DOJ sues Georgia for segregating students with disabilities

The Department of Justice (DOJ) filed suit [complaint] against Georgia on Tuesday alleging that the state discriminates against students with behavior-related disabilities. The DOJ argues that the state’s Georgia Network for Educational and Therapeutic Support Program (GNETS) violates the Americans with Disabilities Act (ADA) prohibition on the “unnecessary segregation of persons with disabilities in state programs, services, and activities.” The complaint provides that students in the GNETS program are educated in a classroom used for detention that is located in the basement of the general education school and students in the program do not interact [The Hill report] with other students and never leave the basement. Furthermore, the DOJ maintains that Georgia discriminates against GNET students by denying [Huffington Post report] them “equal opportunity to access and benefit from the educational services available to students throughout the state” that are not placed in the GNETS program.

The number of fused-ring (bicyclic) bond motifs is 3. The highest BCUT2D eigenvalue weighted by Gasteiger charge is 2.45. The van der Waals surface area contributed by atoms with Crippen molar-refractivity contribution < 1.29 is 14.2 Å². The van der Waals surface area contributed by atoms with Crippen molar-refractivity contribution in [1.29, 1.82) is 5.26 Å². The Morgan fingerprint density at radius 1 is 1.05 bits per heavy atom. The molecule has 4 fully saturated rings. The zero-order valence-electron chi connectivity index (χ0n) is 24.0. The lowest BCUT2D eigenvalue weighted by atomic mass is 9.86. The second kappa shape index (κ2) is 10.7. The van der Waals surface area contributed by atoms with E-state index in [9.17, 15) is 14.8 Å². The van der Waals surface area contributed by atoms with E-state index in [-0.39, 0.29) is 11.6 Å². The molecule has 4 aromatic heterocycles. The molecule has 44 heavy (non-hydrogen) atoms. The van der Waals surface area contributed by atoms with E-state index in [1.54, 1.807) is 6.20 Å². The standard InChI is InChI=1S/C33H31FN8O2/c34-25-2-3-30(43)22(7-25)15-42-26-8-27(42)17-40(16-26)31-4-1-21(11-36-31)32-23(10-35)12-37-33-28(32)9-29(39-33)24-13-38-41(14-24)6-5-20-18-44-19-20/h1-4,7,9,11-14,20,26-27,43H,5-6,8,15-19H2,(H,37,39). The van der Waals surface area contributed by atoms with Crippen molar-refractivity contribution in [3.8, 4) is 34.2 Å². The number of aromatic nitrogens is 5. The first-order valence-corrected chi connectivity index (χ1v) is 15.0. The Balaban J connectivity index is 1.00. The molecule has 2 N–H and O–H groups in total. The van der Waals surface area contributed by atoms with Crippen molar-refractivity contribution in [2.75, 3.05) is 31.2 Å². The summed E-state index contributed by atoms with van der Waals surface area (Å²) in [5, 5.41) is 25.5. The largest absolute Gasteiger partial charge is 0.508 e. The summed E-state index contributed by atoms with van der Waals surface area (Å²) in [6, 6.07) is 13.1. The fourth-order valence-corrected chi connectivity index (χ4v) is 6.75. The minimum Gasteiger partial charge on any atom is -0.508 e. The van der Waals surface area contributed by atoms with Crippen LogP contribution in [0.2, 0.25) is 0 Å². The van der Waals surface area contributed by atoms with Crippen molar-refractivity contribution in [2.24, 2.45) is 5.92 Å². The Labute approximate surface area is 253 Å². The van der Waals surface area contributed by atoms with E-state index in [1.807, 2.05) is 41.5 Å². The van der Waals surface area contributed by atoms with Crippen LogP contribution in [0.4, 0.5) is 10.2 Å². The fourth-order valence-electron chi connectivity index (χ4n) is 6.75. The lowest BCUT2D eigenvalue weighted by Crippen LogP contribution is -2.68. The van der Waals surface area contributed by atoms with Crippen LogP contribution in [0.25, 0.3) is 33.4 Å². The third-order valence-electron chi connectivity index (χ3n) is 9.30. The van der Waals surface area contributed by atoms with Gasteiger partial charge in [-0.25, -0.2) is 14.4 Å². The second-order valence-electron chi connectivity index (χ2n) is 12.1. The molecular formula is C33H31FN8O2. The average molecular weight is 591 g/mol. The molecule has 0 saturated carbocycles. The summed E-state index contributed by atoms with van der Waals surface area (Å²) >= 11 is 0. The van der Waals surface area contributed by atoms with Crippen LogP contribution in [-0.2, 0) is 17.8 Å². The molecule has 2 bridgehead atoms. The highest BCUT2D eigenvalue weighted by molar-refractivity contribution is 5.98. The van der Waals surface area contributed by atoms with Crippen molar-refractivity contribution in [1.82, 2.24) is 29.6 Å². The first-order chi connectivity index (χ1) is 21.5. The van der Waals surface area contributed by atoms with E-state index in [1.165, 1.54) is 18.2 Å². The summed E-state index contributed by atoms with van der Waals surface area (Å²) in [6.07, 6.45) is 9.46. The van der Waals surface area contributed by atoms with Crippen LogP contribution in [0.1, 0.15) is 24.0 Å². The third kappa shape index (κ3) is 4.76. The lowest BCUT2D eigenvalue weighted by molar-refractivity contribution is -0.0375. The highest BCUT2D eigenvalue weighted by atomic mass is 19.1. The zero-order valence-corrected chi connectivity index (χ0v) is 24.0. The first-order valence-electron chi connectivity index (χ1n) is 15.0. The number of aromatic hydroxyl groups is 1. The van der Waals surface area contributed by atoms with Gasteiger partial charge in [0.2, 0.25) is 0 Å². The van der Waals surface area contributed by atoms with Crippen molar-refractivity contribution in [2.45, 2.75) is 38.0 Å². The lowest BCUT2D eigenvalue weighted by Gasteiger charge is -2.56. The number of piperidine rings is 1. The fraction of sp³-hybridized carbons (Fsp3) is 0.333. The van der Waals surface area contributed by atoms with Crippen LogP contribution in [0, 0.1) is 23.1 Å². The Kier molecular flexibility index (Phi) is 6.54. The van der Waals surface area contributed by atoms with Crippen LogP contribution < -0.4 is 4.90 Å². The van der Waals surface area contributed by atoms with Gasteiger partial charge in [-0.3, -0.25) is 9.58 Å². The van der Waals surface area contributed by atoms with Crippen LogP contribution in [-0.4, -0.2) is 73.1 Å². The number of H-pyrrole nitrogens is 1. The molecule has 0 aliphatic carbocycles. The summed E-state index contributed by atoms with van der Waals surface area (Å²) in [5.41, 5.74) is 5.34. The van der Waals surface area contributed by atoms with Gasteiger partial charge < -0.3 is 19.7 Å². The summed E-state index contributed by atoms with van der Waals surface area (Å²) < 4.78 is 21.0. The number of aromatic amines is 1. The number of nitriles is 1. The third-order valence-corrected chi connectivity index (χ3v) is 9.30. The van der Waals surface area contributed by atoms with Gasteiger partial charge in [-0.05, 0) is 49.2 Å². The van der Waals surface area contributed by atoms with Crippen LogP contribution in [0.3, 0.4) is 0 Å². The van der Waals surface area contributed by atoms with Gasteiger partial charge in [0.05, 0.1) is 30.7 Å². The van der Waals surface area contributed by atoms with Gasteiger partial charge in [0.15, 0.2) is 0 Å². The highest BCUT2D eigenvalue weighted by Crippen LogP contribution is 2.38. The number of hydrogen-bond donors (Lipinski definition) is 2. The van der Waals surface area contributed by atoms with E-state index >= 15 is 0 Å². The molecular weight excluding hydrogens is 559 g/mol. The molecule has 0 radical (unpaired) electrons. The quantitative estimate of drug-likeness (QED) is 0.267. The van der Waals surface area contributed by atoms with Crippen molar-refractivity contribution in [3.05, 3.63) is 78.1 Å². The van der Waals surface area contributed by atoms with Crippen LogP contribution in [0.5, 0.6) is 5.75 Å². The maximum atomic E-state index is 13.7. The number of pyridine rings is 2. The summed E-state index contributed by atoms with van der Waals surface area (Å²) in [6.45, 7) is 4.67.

The ADA (official website) is a US civil rights law that prohibits discrimination based on disability. The act defines [law] disability as the following: (1) a physical or mental impairment that substantially limits one or more major life activities of an individual; (2) a record of such an impairment; or (3) being regarded as having an actual or perceived physical or mental impairment. The act prohibits covered entities from discriminating against qualified individuals on the basis on a disability in the following areas: job application procedures, hiring, job advancement, discharge of employees, employee compensation, job training, and privileges of employment. The act also prohibits state or local governments, departments, agencies, or other public entities from denying the benefits of services, programs, or activities of a public entity.

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